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Scabies

Scabies is caused by tiny mites which cause intense itching. The itching is actually not from them biting the infected person, but instead simply results from skin reacting allergically to the presence of the mite. They’re so small that you can’t see them with the naked eye. It’s spread by either having close contact with an infected person, or by indirect contact such as sharing clothing or towels. Most people don’t realize they have scabies until a few weeks after they’ve been infected. As a general rule, those living in the same household of an infected person should be treated to avoid ‘back and forth’ spread among household members. 

Scabies generally does not go away without treatment with one of the following medications:

Ivermectin

Ivermectin is a pill used to treat scabies. The total dosage required will vary depending on body weight. Ivermectin is generally prescribed in two ‘rounds’. For example, a prescription may consist of a total of 12 pills ­ with six pills to be taken at the same time on day one (‘first round’) and the other six to be taken at the same time one week later (‘second round’).

Permethrin

Permethrin is a prescription cream used to treat scabies. Because the mite does not affect the face and scalp, it just needs to be applied from the neck down once at bedtime. It is then washed off the next morning. 

Patients are usually asked to undergo two ‘rounds’ of treatment. It should be applied as directed on the first evening (‘first round’) and washed off the next morning. This treatment should then be repeated once again 7 days later (‘second round’).

When using Permethrin, it’s important to apply it to all areas from the neck down – including beneath the fingernails, within the skin folds, and within/around the belly button.

Cleaning

It’s important to know that the scabies mites can only live off of the body for a maximum of ­3 days. Therefore, you only need to avoid direct exposure to clothing and linens that you’ve both directly contacted in the past few days and will again directly contact within the next few days. For most patients, this typically consists of bedsheets and towels which should be cleansed with hot water in the washing machine. Thereafter, they should be dried for at least 20 minutes in the hot cycle of a dryer. The best time to wash clothing and linens is the morning after a given round of treatment.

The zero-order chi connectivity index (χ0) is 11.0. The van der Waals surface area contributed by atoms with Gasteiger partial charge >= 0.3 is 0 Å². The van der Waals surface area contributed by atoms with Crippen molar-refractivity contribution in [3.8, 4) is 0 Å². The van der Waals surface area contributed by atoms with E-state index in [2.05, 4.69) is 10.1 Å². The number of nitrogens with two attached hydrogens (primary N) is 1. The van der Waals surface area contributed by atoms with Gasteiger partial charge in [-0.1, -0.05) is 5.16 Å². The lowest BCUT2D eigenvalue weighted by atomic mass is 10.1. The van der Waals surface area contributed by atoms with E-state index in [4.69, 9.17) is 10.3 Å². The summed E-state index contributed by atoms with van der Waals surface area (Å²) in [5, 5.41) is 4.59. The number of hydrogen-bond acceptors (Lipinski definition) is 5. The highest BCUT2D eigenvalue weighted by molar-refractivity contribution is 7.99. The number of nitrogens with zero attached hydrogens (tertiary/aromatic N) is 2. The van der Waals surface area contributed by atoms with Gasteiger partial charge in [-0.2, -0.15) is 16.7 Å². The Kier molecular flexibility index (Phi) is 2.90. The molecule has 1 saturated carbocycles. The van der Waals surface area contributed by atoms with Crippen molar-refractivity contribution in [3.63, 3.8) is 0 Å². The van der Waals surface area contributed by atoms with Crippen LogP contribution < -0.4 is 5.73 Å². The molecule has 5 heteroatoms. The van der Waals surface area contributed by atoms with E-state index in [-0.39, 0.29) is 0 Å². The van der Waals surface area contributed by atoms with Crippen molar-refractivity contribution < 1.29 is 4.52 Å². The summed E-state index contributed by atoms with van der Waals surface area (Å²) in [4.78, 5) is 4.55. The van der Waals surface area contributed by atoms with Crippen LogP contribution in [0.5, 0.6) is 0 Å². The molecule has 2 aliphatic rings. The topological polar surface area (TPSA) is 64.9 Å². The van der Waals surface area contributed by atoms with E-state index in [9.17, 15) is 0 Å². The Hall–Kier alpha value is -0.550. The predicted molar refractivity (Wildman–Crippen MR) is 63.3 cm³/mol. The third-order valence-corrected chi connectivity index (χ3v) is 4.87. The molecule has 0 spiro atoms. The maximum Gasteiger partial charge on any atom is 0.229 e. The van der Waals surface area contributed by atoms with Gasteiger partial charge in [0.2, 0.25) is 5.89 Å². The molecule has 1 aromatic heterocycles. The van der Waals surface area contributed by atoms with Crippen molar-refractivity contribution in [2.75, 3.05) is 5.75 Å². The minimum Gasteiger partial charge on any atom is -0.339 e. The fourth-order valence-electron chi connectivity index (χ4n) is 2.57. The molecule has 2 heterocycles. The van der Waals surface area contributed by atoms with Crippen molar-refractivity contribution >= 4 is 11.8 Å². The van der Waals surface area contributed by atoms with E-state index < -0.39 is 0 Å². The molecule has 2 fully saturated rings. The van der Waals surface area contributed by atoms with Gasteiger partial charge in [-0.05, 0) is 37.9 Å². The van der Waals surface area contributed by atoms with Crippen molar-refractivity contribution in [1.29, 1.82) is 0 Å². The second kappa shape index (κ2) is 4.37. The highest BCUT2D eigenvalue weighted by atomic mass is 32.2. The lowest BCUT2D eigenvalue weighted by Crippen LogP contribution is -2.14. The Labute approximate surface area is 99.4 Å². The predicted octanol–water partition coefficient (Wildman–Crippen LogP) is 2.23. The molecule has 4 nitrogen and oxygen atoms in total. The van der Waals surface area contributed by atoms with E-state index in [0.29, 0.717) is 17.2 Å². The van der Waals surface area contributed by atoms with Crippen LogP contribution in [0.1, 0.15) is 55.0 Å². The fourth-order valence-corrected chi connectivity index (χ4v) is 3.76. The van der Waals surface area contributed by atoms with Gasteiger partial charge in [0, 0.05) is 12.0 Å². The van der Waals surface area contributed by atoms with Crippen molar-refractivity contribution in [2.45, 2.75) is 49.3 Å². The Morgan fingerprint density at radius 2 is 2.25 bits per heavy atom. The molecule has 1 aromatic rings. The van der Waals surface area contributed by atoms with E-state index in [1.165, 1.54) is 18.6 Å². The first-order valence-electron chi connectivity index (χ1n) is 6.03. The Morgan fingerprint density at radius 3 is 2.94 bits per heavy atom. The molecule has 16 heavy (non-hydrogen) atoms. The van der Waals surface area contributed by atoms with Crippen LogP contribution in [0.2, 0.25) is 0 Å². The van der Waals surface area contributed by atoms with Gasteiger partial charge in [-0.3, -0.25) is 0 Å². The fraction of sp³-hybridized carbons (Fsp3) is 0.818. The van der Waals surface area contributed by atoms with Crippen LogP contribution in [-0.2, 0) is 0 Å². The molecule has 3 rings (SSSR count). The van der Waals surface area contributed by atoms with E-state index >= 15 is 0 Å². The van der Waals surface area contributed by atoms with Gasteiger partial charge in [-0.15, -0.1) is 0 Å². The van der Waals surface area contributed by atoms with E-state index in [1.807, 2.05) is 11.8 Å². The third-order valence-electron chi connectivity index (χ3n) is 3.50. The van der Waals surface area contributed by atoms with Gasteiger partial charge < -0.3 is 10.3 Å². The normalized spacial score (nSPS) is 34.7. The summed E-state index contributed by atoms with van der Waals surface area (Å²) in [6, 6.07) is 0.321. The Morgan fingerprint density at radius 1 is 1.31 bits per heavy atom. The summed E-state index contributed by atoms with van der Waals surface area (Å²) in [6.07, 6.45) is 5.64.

Otherwise, excessive use of bleach or other harsh chemicals to sanitize your clothing is unnecessary.
It also isn’t necessary to ‘steam clean’ furniture and carpet. For these items, simply avoid direct contact with potentially infected items for at least 2­3 days after you’ve been treated. For example, a clean blanket can be laid over a chair or sofa and allowed to remain in place for 3 days.

Remember that your skin may continue to itch for 2­3 weeks even after the scabies mites are gone. If needed, medication can be prescribed specifically to help the itching. Finally, you can return to work or school as soon as the morning after the first round of treatment.

Scabies is caused by tiny mites which cause intense itching. You can often time see the mite with a dermatoscope as a small triangular shape at the end of a burrow in the skin.

“Scrapings from the burrow will demonstrate the mite, eggs, as well as mite feces that were part of the burrow”

Dermoscopy can be used to confirm that the infection has been cleared and the patient is no longer contagious

 

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